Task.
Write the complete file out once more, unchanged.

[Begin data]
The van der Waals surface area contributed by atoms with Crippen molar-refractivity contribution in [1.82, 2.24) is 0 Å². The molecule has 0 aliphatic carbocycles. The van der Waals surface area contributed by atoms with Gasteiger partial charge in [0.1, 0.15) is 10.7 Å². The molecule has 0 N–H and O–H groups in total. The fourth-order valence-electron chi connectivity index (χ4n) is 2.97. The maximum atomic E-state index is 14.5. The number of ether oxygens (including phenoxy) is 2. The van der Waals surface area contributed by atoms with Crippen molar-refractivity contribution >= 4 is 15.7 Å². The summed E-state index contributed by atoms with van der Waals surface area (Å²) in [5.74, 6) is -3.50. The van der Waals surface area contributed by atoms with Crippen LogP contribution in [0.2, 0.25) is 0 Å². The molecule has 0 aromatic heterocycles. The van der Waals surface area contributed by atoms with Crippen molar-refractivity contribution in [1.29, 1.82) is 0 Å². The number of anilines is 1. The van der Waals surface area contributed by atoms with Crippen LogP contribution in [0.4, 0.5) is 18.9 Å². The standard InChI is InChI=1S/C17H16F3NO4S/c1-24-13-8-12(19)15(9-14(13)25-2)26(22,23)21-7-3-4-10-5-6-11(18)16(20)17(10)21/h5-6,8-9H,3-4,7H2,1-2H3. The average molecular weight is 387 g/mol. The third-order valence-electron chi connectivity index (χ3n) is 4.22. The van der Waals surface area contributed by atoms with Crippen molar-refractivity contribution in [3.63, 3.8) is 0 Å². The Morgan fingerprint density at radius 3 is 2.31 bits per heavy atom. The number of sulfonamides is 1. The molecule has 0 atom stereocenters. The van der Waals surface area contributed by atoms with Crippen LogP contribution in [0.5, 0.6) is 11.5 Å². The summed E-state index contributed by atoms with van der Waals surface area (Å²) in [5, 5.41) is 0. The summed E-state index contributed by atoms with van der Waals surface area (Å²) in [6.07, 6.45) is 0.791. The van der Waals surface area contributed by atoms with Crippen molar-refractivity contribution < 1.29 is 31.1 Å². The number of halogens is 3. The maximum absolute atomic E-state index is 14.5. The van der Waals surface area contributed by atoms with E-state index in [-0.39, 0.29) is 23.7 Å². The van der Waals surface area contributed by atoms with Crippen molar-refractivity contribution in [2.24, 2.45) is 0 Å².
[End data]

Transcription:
The van der Waals surface area contributed by atoms with Crippen molar-refractivity contribution in [1.82, 2.24) is 0 Å². The molecule has 0 aliphatic carbocycles. The van der Waals surface area contributed by atoms with Gasteiger partial charge in [0.1, 0.15) is 10.7 Å². The molecule has 0 N–H and O–H groups in total. The fourth-order valence-electron chi connectivity index (χ4n) is 2.97. The maximum atomic E-state index is 14.5. The number of ether oxygens (including phenoxy) is 2. The van der Waals surface area contributed by atoms with Crippen molar-refractivity contribution >= 4 is 15.7 Å². The summed E-state index contributed by atoms with van der Waals surface area (Å²) in [5.74, 6) is -3.50. The van der Waals surface area contributed by atoms with Crippen LogP contribution in [0.2, 0.25) is 0 Å². The molecule has 0 aromatic heterocycles. The van der Waals surface area contributed by atoms with Crippen molar-refractivity contribution in [1.29, 1.82) is 0 Å². The number of anilines is 1. The van der Waals surface area contributed by atoms with Crippen LogP contribution in [0.4, 0.5) is 18.9 Å². The standard InChI is InChI=1S/C17H16F3NO4S/c1-24-13-8-12(19)15(9-14(13)25-2)26(22,23)21-7-3-4-10-5-6-11(18)16(20)17(10)21/h5-6,8-9H,3-4,7H2,1-2H3. The average molecular weight is 387 g/mol. The third-order valence-electron chi connectivity index (χ3n) is 4.22. The van der Waals surface area contributed by atoms with Crippen molar-refractivity contribution in [3.63, 3.8) is 0 Å². The Morgan fingerprint density at radius 3 is 2.31 bits per heavy atom. The number of sulfonamides is 1. The molecule has 0 atom stereocenters. The van der Waals surface area contributed by atoms with Crippen LogP contribution in [0.5, 0.6) is 11.5 Å². The summed E-state index contributed by atoms with van der Waals surface area (Å²) in [5, 5.41) is 0. The summed E-state index contributed by atoms with van der Waals surface area (Å²) in [6.07, 6.45) is 0.791. The van der Waals surface area contributed by atoms with Crippen molar-refractivity contribution < 1.29 is 31.1 Å². The number of halogens is 3. The maximum absolute atomic E-state index is 14.5. The van der Waals surface area contributed by atoms with E-state index in [-0.39, 0.29) is 23.7 Å². The van der Waals surface area contributed by atoms with Crippen molar-refractivity contribution in [2.24, 2.45) is 0 Å².